>> Anyone interested in comments should look around at JS-Kit and even other platforms that offer the same or better function WITH transaprency as far as monetization and etc- be careful of people who would have you buy a pig in a poke for their own reasons

    We are ridiculously transparent. Users of the service aren’t interested in how we’re going to “monetize” them. The product we offer right now is free and will always be free. If we charge for something, it will be for a different service or product.

    Phil, while I always appreciate criticism, you might want to disclose your professional relationship with Js-kit. Just for the sake of transparency, of course. 😉

  3. khris

    Hi Dan,

    With all due respect I think bloggers do care about how you are going to make money.

    Your comment of “If we charge for something, it will be for a different service or product” makes no sense coming from a for profit business.

    It is like saying you will give pizza away for free and some day you will sell hamburgers. None of us are that low of IQ to believe it.

    EIther put your “free” service in Open Source or come clean on your business model. We certainly do not need another PowerReviews, which gave us all a “free” product review widget and then one year late started their own site, Buzzillions, which charges sites to get their traffic back.



  4. Phil Butler

    HI Dan,

    You are completely right in that everyone should know that JS-Kit is a client of mine. I iterated this on several other occasions and apologize for not having done so here.

    As for my comments, there is the word “seems” that modifies “to be trying to fly by scrutiny” there. Perhaps just as I forgot to tell everyone that KIT employs me, you guys forgot to illuminate just how you are going to use people to make money.

    Lets get down to brass tacks. JS-Kit, or any other business ever deployed “uses people to make money”. The defining elements of these business relationships is in the equity. KIT gives a 50/50 ad revenue model to their users – period. As Khris said above – what are you going to do, sell cheeseburgers?

    I noted on Fred Wison’s blog (of your VC investors) that apparently somehow they intend to make money at some point. I think all anyone needs to know is how and how it is going to positively or negatively effect them.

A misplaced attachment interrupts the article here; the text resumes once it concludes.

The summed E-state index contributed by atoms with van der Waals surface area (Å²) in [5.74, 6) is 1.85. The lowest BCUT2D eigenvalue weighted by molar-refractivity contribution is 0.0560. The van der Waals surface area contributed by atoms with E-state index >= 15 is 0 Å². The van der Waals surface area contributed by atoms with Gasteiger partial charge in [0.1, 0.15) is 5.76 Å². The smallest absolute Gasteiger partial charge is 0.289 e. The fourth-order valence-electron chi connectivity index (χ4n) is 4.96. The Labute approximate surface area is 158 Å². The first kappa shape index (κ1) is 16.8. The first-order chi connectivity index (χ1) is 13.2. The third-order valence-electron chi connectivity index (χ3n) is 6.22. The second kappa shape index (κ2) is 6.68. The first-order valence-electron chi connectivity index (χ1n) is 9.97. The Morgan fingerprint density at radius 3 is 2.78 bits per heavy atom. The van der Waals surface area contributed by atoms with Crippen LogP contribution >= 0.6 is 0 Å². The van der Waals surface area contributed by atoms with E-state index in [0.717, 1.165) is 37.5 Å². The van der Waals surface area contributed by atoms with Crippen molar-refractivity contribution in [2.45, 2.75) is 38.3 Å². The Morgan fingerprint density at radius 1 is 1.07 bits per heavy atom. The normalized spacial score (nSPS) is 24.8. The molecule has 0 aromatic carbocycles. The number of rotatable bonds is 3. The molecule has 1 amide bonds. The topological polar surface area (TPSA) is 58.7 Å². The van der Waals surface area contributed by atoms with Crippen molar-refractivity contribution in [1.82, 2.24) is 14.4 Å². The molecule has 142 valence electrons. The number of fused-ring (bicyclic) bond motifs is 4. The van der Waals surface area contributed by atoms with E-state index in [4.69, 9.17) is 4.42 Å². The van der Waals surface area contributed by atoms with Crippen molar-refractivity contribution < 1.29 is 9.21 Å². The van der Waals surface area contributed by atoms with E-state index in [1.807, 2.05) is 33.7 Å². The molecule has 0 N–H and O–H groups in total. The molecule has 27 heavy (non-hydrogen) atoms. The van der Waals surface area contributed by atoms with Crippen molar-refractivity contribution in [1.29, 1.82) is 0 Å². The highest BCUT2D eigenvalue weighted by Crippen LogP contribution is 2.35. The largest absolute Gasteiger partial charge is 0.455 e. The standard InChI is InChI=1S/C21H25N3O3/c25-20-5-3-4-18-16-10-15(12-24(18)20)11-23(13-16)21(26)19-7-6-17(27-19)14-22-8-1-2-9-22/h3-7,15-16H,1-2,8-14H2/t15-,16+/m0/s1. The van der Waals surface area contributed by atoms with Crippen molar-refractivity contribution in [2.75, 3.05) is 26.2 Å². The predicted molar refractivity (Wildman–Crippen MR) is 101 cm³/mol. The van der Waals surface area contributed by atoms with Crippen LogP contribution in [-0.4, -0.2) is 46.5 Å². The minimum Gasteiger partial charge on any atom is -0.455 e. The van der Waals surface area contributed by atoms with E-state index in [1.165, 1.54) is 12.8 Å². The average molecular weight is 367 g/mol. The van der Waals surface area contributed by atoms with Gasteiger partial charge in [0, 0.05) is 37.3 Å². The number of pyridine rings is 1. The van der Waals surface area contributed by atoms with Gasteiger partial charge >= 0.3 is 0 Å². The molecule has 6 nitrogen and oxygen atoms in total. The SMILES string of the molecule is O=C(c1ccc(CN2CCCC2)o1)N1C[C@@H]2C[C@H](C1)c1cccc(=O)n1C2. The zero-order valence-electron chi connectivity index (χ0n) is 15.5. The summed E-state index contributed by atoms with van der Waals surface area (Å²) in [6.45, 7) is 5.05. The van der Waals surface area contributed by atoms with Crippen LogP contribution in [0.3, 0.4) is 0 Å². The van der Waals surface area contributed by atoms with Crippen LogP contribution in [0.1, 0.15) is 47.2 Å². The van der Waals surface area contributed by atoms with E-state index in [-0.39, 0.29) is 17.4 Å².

On the tech side of this equation, let’s examine just how you are going to create a “dual residency” for content in order to share SEO (if that is what you are spinning here). Using the sub domain of, for the time being (which appears not to be your general mode of operation) to inject disqus posts back into the HTML – will not work as it is not scalable.

    Not only does this approach require server side changes from the blog publisher (raising huge reliability concerns), slow disqus requests will stall page generation for each and every request. Also, your per-IP request throttling may affect data transparency where tens of thousands or even hundreds of requests per second are evident. This cannot be the method you are talking about for leaving SEO aspects in tact for users.

    I can only surmise from what you have said about monetization that it will either be ad driven or some resultant benefit to the disqus site via rather massive SEO-derived traffic bonus for Disqus – or both. I am glad we got the “no charge” to publishers out of the way though.

    As for the first part of my homework, I suspect it is already done. Given that my tests and reviews of startups (especially yours I might add) over the last 2 years are always from a positive vector, I do not think Disqus or any other startup for that matter, really wants me to approach my homework from the other angle. Maybe you should approach these criticisms from a feedback standpoint Dan.

    As a general practice, I approach startups from the standpoint that; “Any problems that exist which can be rectified easily and logically are not nearly as important as the potential people may derive. ” In your case, these issues were not at the forefront (or as I believe you may have said at the time – unknown). KIT and every other startup I ever covered has some issues, but yours appears to be a much deeper one and one that needs fixing now.